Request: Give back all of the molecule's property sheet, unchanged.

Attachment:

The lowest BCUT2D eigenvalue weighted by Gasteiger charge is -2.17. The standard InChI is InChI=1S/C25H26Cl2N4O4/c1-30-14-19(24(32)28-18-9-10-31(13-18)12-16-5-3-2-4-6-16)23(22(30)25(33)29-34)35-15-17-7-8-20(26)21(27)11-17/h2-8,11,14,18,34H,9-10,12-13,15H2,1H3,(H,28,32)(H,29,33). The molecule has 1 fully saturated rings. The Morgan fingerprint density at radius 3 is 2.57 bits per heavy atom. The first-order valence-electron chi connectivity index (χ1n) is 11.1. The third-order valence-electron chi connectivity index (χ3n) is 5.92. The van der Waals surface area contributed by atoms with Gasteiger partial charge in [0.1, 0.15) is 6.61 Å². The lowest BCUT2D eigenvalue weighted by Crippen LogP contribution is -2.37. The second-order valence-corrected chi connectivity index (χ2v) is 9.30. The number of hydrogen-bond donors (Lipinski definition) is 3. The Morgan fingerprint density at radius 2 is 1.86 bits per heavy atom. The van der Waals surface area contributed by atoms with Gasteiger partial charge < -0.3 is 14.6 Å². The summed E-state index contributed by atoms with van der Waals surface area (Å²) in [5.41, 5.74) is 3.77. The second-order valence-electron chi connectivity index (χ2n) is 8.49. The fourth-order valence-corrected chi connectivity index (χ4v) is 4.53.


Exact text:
The lowest BCUT2D eigenvalue weighted by Gasteiger charge is -2.17. The standard InChI is InChI=1S/C25H26Cl2N4O4/c1-30-14-19(24(32)28-18-9-10-31(13-18)12-16-5-3-2-4-6-16)23(22(30)25(33)29-34)35-15-17-7-8-20(26)21(27)11-17/h2-8,11,14,18,34H,9-10,12-13,15H2,1H3,(H,28,32)(H,29,33). The molecule has 1 fully saturated rings. The Morgan fingerprint density at radius 3 is 2.57 bits per heavy atom. The first-order valence-electron chi connectivity index (χ1n) is 11.1. The third-order valence-electron chi connectivity index (χ3n) is 5.92. The van der Waals surface area contributed by atoms with Gasteiger partial charge in [0.1, 0.15) is 6.61 Å². The lowest BCUT2D eigenvalue weighted by Crippen LogP contribution is -2.37. The second-order valence-corrected chi connectivity index (χ2v) is 9.30. The number of hydrogen-bond donors (Lipinski definition) is 3. The Morgan fingerprint density at radius 2 is 1.86 bits per heavy atom. The van der Waals surface area contributed by atoms with Gasteiger partial charge < -0.3 is 14.6 Å². The summed E-state index contributed by atoms with van der Waals surface area (Å²) in [5.41, 5.74) is 3.77. The second-order valence-electron chi connectivity index (χ2n) is 8.49. The fourth-order valence-corrected chi connectivity index (χ4v) is 4.53.